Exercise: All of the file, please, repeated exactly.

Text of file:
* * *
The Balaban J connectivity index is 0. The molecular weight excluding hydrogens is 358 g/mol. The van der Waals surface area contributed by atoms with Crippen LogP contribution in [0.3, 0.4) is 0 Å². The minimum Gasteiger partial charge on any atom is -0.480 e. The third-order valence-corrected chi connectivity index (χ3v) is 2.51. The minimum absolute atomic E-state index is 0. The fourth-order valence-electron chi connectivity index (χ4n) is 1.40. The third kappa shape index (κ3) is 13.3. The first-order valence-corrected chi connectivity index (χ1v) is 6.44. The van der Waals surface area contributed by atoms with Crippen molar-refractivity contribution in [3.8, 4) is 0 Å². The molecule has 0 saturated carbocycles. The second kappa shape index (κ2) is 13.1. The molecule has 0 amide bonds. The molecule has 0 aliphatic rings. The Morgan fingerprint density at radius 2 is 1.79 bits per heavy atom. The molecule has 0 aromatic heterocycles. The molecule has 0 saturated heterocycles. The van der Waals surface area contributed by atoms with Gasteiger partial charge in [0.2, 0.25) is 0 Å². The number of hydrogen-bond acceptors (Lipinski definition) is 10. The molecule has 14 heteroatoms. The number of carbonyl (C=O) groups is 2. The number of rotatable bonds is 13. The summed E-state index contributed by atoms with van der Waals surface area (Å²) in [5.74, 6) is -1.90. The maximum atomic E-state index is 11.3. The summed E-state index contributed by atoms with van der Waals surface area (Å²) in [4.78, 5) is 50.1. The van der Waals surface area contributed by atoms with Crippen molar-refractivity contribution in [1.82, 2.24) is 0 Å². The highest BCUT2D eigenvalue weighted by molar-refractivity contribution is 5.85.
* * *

The Balaban J connectivity index is 0. The molecular weight excluding hydrogens is 358 g/mol. The van der Waals surface area contributed by atoms with Crippen LogP contribution in [0.3, 0.4) is 0 Å². The minimum Gasteiger partial charge on any atom is -0.480 e. The third-order valence-corrected chi connectivity index (χ3v) is 2.51. The minimum absolute atomic E-state index is 0. The fourth-order valence-electron chi connectivity index (χ4n) is 1.40. The third kappa shape index (κ3) is 13.3. The first-order valence-corrected chi connectivity index (χ1v) is 6.44. The van der Waals surface area contributed by atoms with Crippen molar-refractivity contribution in [3.8, 4) is 0 Å². The molecule has 0 saturated carbocycles. The second kappa shape index (κ2) is 13.1. The molecule has 0 amide bonds. The molecule has 0 aliphatic rings. The Morgan fingerprint density at radius 2 is 1.79 bits per heavy atom. The molecule has 0 aromatic heterocycles. The molecule has 0 saturated heterocycles. The van der Waals surface area contributed by atoms with Gasteiger partial charge in [0.2, 0.25) is 0 Å². The number of hydrogen-bond acceptors (Lipinski definition) is 10. The molecule has 14 heteroatoms. The number of carbonyl (C=O) groups is 2. The number of rotatable bonds is 13. The summed E-state index contributed by atoms with van der Waals surface area (Å²) in [5.74, 6) is -1.90. The maximum atomic E-state index is 11.3. The summed E-state index contributed by atoms with van der Waals surface area (Å²) in [4.78, 5) is 50.1. The van der Waals surface area contributed by atoms with Crippen molar-refractivity contribution in [1.82, 2.24) is 0 Å². The highest BCUT2D eigenvalue weighted by molar-refractivity contribution is 5.85.